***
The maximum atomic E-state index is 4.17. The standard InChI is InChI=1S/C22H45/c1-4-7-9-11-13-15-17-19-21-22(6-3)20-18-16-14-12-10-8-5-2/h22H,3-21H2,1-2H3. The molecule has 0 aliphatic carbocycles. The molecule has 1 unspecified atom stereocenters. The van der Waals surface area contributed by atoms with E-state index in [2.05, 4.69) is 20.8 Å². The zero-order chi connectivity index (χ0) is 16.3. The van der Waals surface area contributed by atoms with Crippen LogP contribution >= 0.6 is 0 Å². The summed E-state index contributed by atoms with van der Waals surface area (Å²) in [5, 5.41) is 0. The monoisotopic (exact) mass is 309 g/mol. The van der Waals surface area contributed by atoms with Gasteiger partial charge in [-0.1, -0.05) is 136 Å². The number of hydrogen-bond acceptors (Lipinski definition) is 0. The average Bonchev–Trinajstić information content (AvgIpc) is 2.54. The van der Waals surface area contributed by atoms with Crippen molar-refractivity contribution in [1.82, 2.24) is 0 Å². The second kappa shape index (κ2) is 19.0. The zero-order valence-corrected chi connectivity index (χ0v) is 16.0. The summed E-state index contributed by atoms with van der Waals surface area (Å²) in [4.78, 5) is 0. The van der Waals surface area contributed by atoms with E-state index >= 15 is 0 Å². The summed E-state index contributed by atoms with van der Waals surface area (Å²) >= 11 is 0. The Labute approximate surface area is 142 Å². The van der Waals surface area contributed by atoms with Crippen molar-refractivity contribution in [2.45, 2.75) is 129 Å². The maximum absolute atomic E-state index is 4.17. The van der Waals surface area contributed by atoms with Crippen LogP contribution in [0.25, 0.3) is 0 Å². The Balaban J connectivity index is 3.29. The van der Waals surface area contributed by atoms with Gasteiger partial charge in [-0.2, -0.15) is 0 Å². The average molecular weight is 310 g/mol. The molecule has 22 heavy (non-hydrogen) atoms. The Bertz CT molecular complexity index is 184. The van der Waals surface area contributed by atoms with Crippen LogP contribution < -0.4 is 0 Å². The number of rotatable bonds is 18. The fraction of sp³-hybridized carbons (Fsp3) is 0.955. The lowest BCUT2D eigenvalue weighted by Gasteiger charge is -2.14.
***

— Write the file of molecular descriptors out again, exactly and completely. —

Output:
The maximum atomic E-state index is 4.17. The standard InChI is InChI=1S/C22H45/c1-4-7-9-11-13-15-17-19-21-22(6-3)20-18-16-14-12-10-8-5-2/h22H,3-21H2,1-2H3. The molecule has 0 aliphatic carbocycles. The molecule has 1 unspecified atom stereocenters. The van der Waals surface area contributed by atoms with E-state index in [2.05, 4.69) is 20.8 Å². The zero-order chi connectivity index (χ0) is 16.3. The van der Waals surface area contributed by atoms with Crippen LogP contribution >= 0.6 is 0 Å². The summed E-state index contributed by atoms with van der Waals surface area (Å²) in [5, 5.41) is 0. The monoisotopic (exact) mass is 309 g/mol. The van der Waals surface area contributed by atoms with Gasteiger partial charge in [-0.1, -0.05) is 136 Å². The number of hydrogen-bond acceptors (Lipinski definition) is 0. The average Bonchev–Trinajstić information content (AvgIpc) is 2.54. The van der Waals surface area contributed by atoms with Crippen molar-refractivity contribution in [1.82, 2.24) is 0 Å². The second kappa shape index (κ2) is 19.0. The zero-order valence-corrected chi connectivity index (χ0v) is 16.0. The summed E-state index contributed by atoms with van der Waals surface area (Å²) in [4.78, 5) is 0. The van der Waals surface area contributed by atoms with E-state index >= 15 is 0 Å². The summed E-state index contributed by atoms with van der Waals surface area (Å²) >= 11 is 0. The Labute approximate surface area is 142 Å². The van der Waals surface area contributed by atoms with Crippen molar-refractivity contribution in [2.45, 2.75) is 129 Å². The maximum absolute atomic E-state index is 4.17. The van der Waals surface area contributed by atoms with Crippen LogP contribution in [0.25, 0.3) is 0 Å². The Balaban J connectivity index is 3.29. The van der Waals surface area contributed by atoms with Gasteiger partial charge in [-0.2, -0.15) is 0 Å². The average molecular weight is 310 g/mol. The molecule has 22 heavy (non-hydrogen) atoms. The Bertz CT molecular complexity index is 184. The van der Waals surface area contributed by atoms with Crippen LogP contribution < -0.4 is 0 Å². The number of rotatable bonds is 18. The fraction of sp³-hybridized carbons (Fsp3) is 0.955. The lowest BCUT2D eigenvalue weighted by Gasteiger charge is -2.14.